Hundreds of new homeowners are said to be living on unfinished housing developments and residents claim they are powerless when left with incomplete roads, sometimes without streetlights or pavements.
Keith Beattie moved into his new house in Haydock, Merseyside, in February 2014 but the road outside is still unfinished. He said it often floods. “If we have really bad rain the water will just pour down into the estate,” he added.
He said cars have been damaged, pavements are blocked off and there are no streetlights.
“It is pitch black, you can’t see anything. It is just not a safe environment,” he added.
Keith and his neighbours have tried to get their developer, Bolton-based Westby Homes, to finish the work, but are still waiting: “We’re powerless – what can we do as homeowners?”
Image captionAvondale Gardens, Haydock. There was no Section 38 Agreement signed between the developer and St Helens Council
There are concerns that some councils are failing to use powers available under highways regulations, which require builders to complete works.
Councils can ask builders to sign a Section 38 Agreement, under the Highways Act 1980, to ensure that the roads are built to an acceptable standard and will eventually be adopted. They are backed with a bond to cover the cost of the work in case it is not completed, or the builder goes out of business.
The developer on the Haydock development, Westby Homes, did not enter a Section 38 Agreement. They declined to comment on the matter.
St Helens Council told 5 live Investigates that developers should enter into these agreements if they want the council to adopt the road – but councils can’t force them to.
Councils can serve a notice, called a Section 220 notice, which gives them the power to prosecute a developer if the work is not guaranteed, but the fine limit is set at £1,000.
“Unfortunately, the level of the fine is only a small deterrent when compared to the value of a housing site,” said a St Helens Council spokesman.
Jim Codd of The Resident Adoption Action Group supports homeowners in this situation. He says he is aware of around 100 roads across England and Wales where work has been left incomplete and says there may be many more out there.
“There are problems all over the country,” he told the programme.
“But as it stands there is no legislation to force developers to get new roads adopted by the council.”
Even where these agreements are signed, residents have to rely on a council enforcing them when work is left unfinished.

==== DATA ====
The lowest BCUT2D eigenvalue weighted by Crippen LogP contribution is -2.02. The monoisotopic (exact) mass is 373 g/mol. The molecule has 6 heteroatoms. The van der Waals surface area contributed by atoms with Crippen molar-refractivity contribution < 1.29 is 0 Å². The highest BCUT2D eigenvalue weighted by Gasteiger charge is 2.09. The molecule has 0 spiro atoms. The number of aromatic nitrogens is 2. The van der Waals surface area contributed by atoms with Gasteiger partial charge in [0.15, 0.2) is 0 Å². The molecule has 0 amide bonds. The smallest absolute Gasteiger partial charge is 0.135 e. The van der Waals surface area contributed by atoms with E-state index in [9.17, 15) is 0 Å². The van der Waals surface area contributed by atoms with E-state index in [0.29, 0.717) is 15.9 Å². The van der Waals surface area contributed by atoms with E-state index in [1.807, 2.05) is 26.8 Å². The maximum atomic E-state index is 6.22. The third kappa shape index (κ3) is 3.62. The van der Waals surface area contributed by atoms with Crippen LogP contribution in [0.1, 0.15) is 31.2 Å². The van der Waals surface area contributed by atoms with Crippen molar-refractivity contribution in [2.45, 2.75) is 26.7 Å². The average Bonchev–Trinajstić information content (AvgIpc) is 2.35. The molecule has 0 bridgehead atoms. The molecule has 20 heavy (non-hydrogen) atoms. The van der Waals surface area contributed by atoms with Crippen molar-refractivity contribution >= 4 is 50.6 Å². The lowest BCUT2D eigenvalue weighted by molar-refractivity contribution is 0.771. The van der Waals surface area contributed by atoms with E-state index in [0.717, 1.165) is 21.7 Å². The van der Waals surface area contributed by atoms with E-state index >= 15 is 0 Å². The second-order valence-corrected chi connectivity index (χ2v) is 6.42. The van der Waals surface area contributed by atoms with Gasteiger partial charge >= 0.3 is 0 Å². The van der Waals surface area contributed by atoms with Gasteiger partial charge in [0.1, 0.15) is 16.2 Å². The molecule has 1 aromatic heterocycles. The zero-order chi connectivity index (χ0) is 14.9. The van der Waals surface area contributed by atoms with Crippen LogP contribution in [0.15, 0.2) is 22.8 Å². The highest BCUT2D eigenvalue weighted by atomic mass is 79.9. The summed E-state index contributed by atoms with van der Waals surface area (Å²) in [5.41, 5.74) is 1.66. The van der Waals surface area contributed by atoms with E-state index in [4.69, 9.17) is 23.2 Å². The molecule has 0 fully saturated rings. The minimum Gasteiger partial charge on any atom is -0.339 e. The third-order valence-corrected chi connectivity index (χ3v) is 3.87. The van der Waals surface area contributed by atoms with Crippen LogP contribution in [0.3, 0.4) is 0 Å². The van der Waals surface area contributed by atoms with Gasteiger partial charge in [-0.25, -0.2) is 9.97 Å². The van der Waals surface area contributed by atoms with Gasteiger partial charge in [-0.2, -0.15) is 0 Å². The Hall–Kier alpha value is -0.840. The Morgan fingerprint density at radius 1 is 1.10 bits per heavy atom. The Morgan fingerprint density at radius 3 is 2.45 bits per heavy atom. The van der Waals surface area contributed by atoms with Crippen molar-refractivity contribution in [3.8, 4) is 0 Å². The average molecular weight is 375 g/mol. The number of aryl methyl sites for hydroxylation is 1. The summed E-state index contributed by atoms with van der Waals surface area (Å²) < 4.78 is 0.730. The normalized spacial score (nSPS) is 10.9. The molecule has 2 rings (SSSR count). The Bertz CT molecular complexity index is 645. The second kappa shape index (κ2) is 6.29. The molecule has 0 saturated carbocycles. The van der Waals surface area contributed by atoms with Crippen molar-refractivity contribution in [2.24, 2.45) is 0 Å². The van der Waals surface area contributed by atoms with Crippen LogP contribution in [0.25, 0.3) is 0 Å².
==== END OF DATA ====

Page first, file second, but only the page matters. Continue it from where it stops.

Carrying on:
Image captionRobinson Fold, Barnoldswick, Lancashire. Residents here have got a Section 38 Agreement, which means the developer has to come back and do the work
Image captionRobinson Fold, Barnoldswick
Residents in Robinson Fold, in Barnoldswick, have been waiting for eight years for Lancashire County Council to enforce the Section 38 Agreement on their unmade road.
The developer, Nottinghamshire-based Orchard Holdings PLC, declined to comment, but the county council said it had made “every effort” to work with the developer, but no progress had been made.
The council said it was now enforcing the Section 38 Agreement.
For the residents of Millfields in Kings Lynn, the problem was a developer which went bust before the roads, pavements and street lights were finished. There was no Section 38 in place so they raised the money themselves – all £250,000 of it.
Again, Norfolk County Council told us there was little they could have done to force the developer to enter into one of these bond agreements. Its solution was to help the residents fund their work.
Image captionMillfields Estate in Kings Lynn, Norfolk. Residents raised £250,000 from their own money to get the work completed. It’s a few weeks away from being finished
So should councils be doing more?
The Home Builders Federation said its members were keen to get their finished developments adopted by councils as soon as possible and said it was working with government to find a way to ensure local authorities can adopt roads in a timely manner.
The Local Government Association said it was up to developers to get roads to a suitable standard before being adopted by the council.
“It is important that developers strive to honour these commitments to local communities,” a spokesman said. “Councils will try and do what they can to chase down developers on the behalf of households, but funding pressures will reduce their capacity to do so.”